Saturday, June 9, 2018

Exit Stage Left: The Snagglepuss Chronicles #6 Review

The Party's Over

Written by: Mark Russell and Brandee Stilwell
Art by: Mike Feehan, Sean Parsons and Guy Vasquez
Colors by: Paul Mounts and Ross Campbell
Letters by: Dave Sharpe
Price: $3.99

Well, it’s finally here! The concluding part of Mark (The Flintstones) Russell’s satirical take on the famous Hanna-Barbera pink mountain lion. Will it be met with a wistful sigh of appreciative regret or a more straightforward sigh of relief? Let’s find out…

Having given us a dramatic confrontation with his secret lesbian nemesis Gigi Allen last issue, Russell ducks the need to show us the immediate aftermath of that confrontation, instead spooling time forward five years to show us a destitute Snagglepuss living a desultory, largely aimless life and reminiscing and ruminating and generally moping about. During the course of this issue, we see Snagglepuss (and Russell) revisit a number of elements that were featured in previous issues and, for that reason, this issue does provide a kind of closure, along with some revelations that, if I was more invested in this series than I am, might be dramatic.

We find out that the old judge our hero has been visiting intermittently throughout the series is actually his father who doesn’t seem to recognize his son, although one would assume that, having married a pink mountain lion and then sired one, being visited by one regularly might jog the memory a bit. We get to read Huckleberry Hound’s suicide note (a phrase that I had never thought I would think much less write, so thank you for that, Mr. Russell) and see Snagglepuss encounter an all-American family who recognize him off the TV and wants to have their picture taken with him.

Snagglepuss (and we) get to see his former boyfriend fight in a revolutionary war in Cuba that will install a government that will repress homosexuals in much the same way as the previous regime did. We get to see Quick Draw McGraw reinvent himself as a cartoon character and invite Snagglepuss to do the same. We get to see Huckleberry Hound’s son and realize that it’s he who is the cartoon character we know and love, not his father who committed suicide last issue. 

My early suspicions that this series is a prequel to Snagglepuss’ cartoon career are borne out and the retrospective ruining of my childhood is complete. Again, thank you, Mr. Russell.

I’ve tried to like this series. I really have. I admire Russell. I think he’s a clever writer and a very witty one. Even in this issue, there are some wonderfully absurd moments – Kruschev throwing corn at an American farmer is just magnificent – but the dialogue this time around feels a little flat and a little jaded. This is understandable, given Snagglepuss’ reduced circumstances, but the issue provides a world-weary downbeat ending lacking in drama or tension. Which is disappointing. I can’t escape the feeling that this issue is hollow and dry and, because similar points have been made throughout the series, its comments on art, loss, redemption, and prejudice seem trite and somewhat pedantic.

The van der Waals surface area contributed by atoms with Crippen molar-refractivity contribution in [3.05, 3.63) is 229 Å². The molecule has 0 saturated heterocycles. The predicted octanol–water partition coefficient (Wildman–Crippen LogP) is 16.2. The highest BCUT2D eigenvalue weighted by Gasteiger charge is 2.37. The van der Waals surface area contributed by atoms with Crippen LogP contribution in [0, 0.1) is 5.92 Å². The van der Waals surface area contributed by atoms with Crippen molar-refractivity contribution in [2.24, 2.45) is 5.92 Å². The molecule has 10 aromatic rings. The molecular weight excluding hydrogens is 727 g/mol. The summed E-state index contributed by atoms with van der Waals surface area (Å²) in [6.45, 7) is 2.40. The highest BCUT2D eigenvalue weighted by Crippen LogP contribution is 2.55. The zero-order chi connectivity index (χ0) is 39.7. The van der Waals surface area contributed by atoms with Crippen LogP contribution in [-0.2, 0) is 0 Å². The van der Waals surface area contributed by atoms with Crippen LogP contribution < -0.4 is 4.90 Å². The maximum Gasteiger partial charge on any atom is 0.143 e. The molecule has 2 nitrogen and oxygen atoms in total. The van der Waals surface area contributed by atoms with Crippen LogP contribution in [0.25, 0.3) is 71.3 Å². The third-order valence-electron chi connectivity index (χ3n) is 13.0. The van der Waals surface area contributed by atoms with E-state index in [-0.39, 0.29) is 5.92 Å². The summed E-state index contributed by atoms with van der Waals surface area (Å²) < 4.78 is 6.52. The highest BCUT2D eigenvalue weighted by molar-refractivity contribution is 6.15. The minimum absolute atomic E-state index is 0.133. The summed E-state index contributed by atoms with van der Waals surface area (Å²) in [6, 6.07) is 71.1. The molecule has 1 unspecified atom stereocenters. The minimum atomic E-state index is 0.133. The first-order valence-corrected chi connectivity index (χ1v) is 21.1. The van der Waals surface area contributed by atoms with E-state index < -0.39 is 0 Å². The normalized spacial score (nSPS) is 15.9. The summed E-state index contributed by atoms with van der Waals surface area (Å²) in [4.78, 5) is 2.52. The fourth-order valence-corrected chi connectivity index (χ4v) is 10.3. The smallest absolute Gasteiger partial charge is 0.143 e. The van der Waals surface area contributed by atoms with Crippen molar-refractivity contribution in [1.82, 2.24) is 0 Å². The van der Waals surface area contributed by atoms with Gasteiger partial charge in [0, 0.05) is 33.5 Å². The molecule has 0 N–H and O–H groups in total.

There is a back-up. It is there. I have read it. The art is nice. That is all I can meaningfully say about it. It is, on the whole, nonsense and did not improve my mood while reading the book one iota.

This is a series that takes a rather sweet and lovable cartoon character and turns him into a lens through which the writer has examined the 1950s in a way that explores his own preoccupations with the present. For the most part, he has done it fairly skilfully, but there remains something cool and remote in this series that, for all its talk of human worth and the value of passion in art, make it difficult to love. It is there in Russell’s treatment of Huckleberry Hound (and the reader’s potential connection with him); it is there in his foregrounding of historical fact that suits his purposes while eliding historical detail that does not.  Perhaps most of all, it is there in his portrayal of the traditional family structure which is always vacuous, always contemptible and always problematic.

Bits and Pieces:

A downbeat ending to a highly unusual series, this issue sees Russell revisit some old characters and themes and offer very little that we haven’t already seen. Mike Feehan’s art is lovely but the story is meandering and lethargic and even Russell’s normally engaging dialogue feels flat and repetitive. Throw in a back-up that makes little sense for all its comedic energy and you’re left with a rather unsatisfying experience.


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